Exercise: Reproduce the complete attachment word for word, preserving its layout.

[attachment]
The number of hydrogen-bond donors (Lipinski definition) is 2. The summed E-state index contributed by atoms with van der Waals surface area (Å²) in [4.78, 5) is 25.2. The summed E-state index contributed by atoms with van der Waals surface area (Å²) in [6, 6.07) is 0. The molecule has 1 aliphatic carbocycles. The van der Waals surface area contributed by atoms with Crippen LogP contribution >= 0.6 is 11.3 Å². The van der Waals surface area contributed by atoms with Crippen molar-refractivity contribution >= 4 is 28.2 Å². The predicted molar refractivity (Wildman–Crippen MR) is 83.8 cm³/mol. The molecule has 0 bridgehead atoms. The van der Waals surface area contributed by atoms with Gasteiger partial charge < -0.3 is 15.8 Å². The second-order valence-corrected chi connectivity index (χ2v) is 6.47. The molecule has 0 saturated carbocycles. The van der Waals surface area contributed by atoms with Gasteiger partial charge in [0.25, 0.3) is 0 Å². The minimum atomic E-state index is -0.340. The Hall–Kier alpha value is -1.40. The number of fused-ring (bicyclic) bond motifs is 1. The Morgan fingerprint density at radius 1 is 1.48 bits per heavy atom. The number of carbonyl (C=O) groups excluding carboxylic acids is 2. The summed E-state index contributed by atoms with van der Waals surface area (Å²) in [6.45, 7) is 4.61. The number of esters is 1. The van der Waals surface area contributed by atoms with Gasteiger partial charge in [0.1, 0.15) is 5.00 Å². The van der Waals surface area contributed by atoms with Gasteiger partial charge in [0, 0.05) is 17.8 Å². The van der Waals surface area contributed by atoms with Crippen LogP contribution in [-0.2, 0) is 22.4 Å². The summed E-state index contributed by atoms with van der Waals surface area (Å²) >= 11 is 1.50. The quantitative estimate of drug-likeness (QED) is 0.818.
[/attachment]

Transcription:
The number of hydrogen-bond donors (Lipinski definition) is 2. The summed E-state index contributed by atoms with van der Waals surface area (Å²) in [4.78, 5) is 25.2. The summed E-state index contributed by atoms with van der Waals surface area (Å²) in [6, 6.07) is 0. The molecule has 1 aliphatic carbocycles. The van der Waals surface area contributed by atoms with Crippen LogP contribution >= 0.6 is 11.3 Å². The van der Waals surface area contributed by atoms with Crippen molar-refractivity contribution >= 4 is 28.2 Å². The predicted molar refractivity (Wildman–Crippen MR) is 83.8 cm³/mol. The molecule has 0 bridgehead atoms. The van der Waals surface area contributed by atoms with Gasteiger partial charge < -0.3 is 15.8 Å². The second-order valence-corrected chi connectivity index (χ2v) is 6.47. The molecule has 0 saturated carbocycles. The van der Waals surface area contributed by atoms with Gasteiger partial charge in [0.25, 0.3) is 0 Å². The minimum atomic E-state index is -0.340. The Hall–Kier alpha value is -1.40. The number of fused-ring (bicyclic) bond motifs is 1. The Morgan fingerprint density at radius 1 is 1.48 bits per heavy atom. The number of carbonyl (C=O) groups excluding carboxylic acids is 2. The summed E-state index contributed by atoms with van der Waals surface area (Å²) in [6.45, 7) is 4.61. The number of esters is 1. The van der Waals surface area contributed by atoms with Gasteiger partial charge in [0.1, 0.15) is 5.00 Å². The van der Waals surface area contributed by atoms with Gasteiger partial charge in [0, 0.05) is 17.8 Å². The van der Waals surface area contributed by atoms with Crippen LogP contribution in [-0.2, 0) is 22.4 Å². The summed E-state index contributed by atoms with van der Waals surface area (Å²) >= 11 is 1.50. The quantitative estimate of drug-likeness (QED) is 0.818.